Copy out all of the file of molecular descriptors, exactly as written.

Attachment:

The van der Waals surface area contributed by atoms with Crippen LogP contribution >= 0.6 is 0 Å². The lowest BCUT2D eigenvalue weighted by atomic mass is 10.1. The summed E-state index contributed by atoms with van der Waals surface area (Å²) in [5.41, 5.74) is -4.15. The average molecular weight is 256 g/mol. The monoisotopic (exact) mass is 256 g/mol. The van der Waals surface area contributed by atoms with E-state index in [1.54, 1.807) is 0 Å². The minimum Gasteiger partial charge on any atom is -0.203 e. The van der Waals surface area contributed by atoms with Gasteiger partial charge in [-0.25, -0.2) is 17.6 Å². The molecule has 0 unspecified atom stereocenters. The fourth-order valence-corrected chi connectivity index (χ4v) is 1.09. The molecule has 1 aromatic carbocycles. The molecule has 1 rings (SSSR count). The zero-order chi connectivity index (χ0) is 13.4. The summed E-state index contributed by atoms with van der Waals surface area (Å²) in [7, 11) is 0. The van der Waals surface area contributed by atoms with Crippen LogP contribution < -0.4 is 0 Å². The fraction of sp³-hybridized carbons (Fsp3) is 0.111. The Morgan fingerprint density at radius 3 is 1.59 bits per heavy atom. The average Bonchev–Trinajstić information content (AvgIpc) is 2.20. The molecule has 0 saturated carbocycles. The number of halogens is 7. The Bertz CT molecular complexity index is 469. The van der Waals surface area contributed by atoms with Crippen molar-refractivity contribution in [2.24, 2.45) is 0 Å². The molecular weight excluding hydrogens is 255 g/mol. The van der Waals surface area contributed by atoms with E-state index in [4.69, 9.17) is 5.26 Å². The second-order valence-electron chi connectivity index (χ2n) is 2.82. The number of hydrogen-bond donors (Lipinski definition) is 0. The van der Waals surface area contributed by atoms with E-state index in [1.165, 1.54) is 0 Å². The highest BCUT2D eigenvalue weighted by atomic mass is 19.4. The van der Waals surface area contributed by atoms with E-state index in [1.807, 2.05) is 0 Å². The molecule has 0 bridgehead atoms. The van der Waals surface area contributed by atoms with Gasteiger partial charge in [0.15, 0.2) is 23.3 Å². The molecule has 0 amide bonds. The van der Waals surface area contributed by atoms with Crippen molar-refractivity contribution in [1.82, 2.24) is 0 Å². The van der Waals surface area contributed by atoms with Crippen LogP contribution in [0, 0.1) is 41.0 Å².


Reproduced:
The van der Waals surface area contributed by atoms with Crippen LogP contribution >= 0.6 is 0 Å². The lowest BCUT2D eigenvalue weighted by atomic mass is 10.1. The summed E-state index contributed by atoms with van der Waals surface area (Å²) in [5.41, 5.74) is -4.15. The average molecular weight is 256 g/mol. The monoisotopic (exact) mass is 256 g/mol. The van der Waals surface area contributed by atoms with E-state index in [1.54, 1.807) is 0 Å². The minimum Gasteiger partial charge on any atom is -0.203 e. The van der Waals surface area contributed by atoms with Gasteiger partial charge in [-0.25, -0.2) is 17.6 Å². The molecule has 0 unspecified atom stereocenters. The fourth-order valence-corrected chi connectivity index (χ4v) is 1.09. The molecule has 1 aromatic carbocycles. The molecule has 1 rings (SSSR count). The zero-order chi connectivity index (χ0) is 13.4. The summed E-state index contributed by atoms with van der Waals surface area (Å²) in [7, 11) is 0. The van der Waals surface area contributed by atoms with Crippen LogP contribution < -0.4 is 0 Å². The fraction of sp³-hybridized carbons (Fsp3) is 0.111. The Morgan fingerprint density at radius 3 is 1.59 bits per heavy atom. The average Bonchev–Trinajstić information content (AvgIpc) is 2.20. The molecule has 0 saturated carbocycles. The number of halogens is 7. The Bertz CT molecular complexity index is 469. The van der Waals surface area contributed by atoms with Crippen molar-refractivity contribution in [2.24, 2.45) is 0 Å². The molecular weight excluding hydrogens is 255 g/mol. The van der Waals surface area contributed by atoms with E-state index in [4.69, 9.17) is 5.26 Å². The second-order valence-electron chi connectivity index (χ2n) is 2.82. The number of hydrogen-bond donors (Lipinski definition) is 0. The van der Waals surface area contributed by atoms with E-state index in [1.165, 1.54) is 0 Å². The highest BCUT2D eigenvalue weighted by atomic mass is 19.4. The van der Waals surface area contributed by atoms with E-state index in [1.807, 2.05) is 0 Å². The molecule has 0 bridgehead atoms. The van der Waals surface area contributed by atoms with Gasteiger partial charge in [0.15, 0.2) is 23.3 Å². The molecule has 0 amide bonds. The van der Waals surface area contributed by atoms with Crippen molar-refractivity contribution in [1.82, 2.24) is 0 Å². The van der Waals surface area contributed by atoms with Crippen LogP contribution in [0, 0.1) is 41.0 Å².